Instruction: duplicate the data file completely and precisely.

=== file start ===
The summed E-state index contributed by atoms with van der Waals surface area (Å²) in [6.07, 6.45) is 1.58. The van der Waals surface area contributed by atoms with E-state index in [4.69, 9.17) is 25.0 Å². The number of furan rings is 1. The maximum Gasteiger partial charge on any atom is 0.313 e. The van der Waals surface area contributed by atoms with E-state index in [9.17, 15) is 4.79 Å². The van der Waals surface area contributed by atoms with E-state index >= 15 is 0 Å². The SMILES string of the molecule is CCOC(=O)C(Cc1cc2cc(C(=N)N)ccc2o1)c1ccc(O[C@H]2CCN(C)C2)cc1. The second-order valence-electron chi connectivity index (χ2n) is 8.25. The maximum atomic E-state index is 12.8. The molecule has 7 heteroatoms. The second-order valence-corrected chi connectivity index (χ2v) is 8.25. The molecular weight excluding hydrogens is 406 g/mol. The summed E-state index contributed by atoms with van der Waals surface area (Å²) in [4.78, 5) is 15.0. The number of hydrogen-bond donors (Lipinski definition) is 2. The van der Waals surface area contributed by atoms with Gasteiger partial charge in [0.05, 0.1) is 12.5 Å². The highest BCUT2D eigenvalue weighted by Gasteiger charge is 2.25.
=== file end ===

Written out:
The summed E-state index contributed by atoms with van der Waals surface area (Å²) in [6.07, 6.45) is 1.58. The van der Waals surface area contributed by atoms with E-state index in [4.69, 9.17) is 25.0 Å². The number of furan rings is 1. The maximum Gasteiger partial charge on any atom is 0.313 e. The van der Waals surface area contributed by atoms with E-state index in [9.17, 15) is 4.79 Å². The van der Waals surface area contributed by atoms with E-state index >= 15 is 0 Å². The SMILES string of the molecule is CCOC(=O)C(Cc1cc2cc(C(=N)N)ccc2o1)c1ccc(O[C@H]2CCN(C)C2)cc1. The second-order valence-electron chi connectivity index (χ2n) is 8.25. The maximum atomic E-state index is 12.8. The molecule has 7 heteroatoms. The second-order valence-corrected chi connectivity index (χ2v) is 8.25. The molecular weight excluding hydrogens is 406 g/mol. The summed E-state index contributed by atoms with van der Waals surface area (Å²) in [4.78, 5) is 15.0. The number of hydrogen-bond donors (Lipinski definition) is 2. The van der Waals surface area contributed by atoms with Gasteiger partial charge in [0.05, 0.1) is 12.5 Å². The highest BCUT2D eigenvalue weighted by Gasteiger charge is 2.25.